timescale

noun
time·​scale | \ ˈtīm-ˌskāl How to pronounce timescale (audio) \

Definition of timescale

: an arrangement of events used as a measure of the relative or absolute duration or antiquity of a period of history or geologic or cosmic time

Examples of timescale in a Sentence

When considered on the 4.6 billion year timescale of the Earth, our lives can seem insignificant. What is the timescale for completion of the work?
Recent Examples on the Web The only explanation is that our timescale is wrong. Quanta Magazine, "The New Historian of the Smash That Made the Himalayas," 14 Apr. 2021 Extrapolating the new iPhone 13 production timescale, however, puts it in line with the iPhone 11 which hit shop shelves on September 20. Gordon Kelly, Forbes, "New Apple Leak Reveals iPhone 13 Release Shock," 7 Apr. 2021 In a country that can afford and produce vaccines in such a scale and timescale, perhaps there is good reason to feel some guilt. Elizabeth Lanphier, The Conversation, "Vaccine guilt is good – as long it doesn’t stop you from getting a shot," 7 Apr. 2021 The team compared their new timescale with site records from caves, ice cores and peat bogs around the world. Amy Woodyatt, CNN, "Reversal of Earth's magnetic poles may have triggered Neanderthal extinction -- and it could happen again," 19 Feb. 2021 Scientists analyzed the rings found in ancient New Zealand kauri trees, some which had been preserved in sediments for more than 40,000 years, to create a timescale of how Earth's atmosphere changed over time. Amy Woodyatt, CNN, "Reversal of Earth's magnetic poles may have triggered Neanderthal extinction -- and it could happen again," 19 Feb. 2021 Available information before this study was mostly reconstructed indirectly, partially conjectured and usually given on an annual timescale rather than daily or monthly. Gary Stix, Scientific American, "A Biologist Reconstructs the Grotesque Efficiency of the Nazis’ Killing Machine," 10 Jan. 2019 Reef islands grow vertically too, on a smaller timescale. Jamie Zvirzdin, The New Republic, "The Complicated Truth of Climate Change in the Marshall Islands," 1 Jan. 2021 Developing vaccines can be a lengthy process, but the yearly flu vaccine is produced on a much shorter timescale than some other shots. Samantha Masunaga, Los Angeles Times, "Why isn’t more COVID-19 vaccine available immediately?," 28 Dec. 2020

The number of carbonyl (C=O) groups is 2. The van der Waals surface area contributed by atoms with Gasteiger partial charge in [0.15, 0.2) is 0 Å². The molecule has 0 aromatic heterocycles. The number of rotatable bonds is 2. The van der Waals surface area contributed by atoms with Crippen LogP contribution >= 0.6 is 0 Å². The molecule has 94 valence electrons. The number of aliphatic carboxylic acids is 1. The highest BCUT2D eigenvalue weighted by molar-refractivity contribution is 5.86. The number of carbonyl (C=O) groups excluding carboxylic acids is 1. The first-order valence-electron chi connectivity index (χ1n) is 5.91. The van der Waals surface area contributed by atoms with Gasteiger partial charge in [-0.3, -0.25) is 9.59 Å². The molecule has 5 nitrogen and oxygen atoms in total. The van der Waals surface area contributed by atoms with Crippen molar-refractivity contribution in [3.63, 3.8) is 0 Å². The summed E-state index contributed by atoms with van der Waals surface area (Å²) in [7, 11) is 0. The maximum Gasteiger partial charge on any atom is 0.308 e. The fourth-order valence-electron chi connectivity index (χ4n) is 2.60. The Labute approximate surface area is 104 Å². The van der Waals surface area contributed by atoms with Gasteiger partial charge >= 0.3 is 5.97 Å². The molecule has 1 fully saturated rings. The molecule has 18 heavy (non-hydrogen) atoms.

These example sentences are selected automatically from various online news sources to reflect current usage of the word 'timescale.' Views expressed in the examples do not represent the opinion of Merriam-Webster or its editors. Send us feedback.

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First Known Use of timescale

1890, in the meaning defined above

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The first known use of timescale was in 1890

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Last Updated

22 Apr 2021

Cite this Entry

“Timescale.” Merriam-Webster.com Dictionary, Merriam-Webster, https://www.merriam-webster.com/dictionary/timescale. Accessed 22 Apr. 2021.

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More Definitions for timescale

timescale

noun

English Language Learners Definition of timescale

: a period of time whose size can be compared to other periods of time

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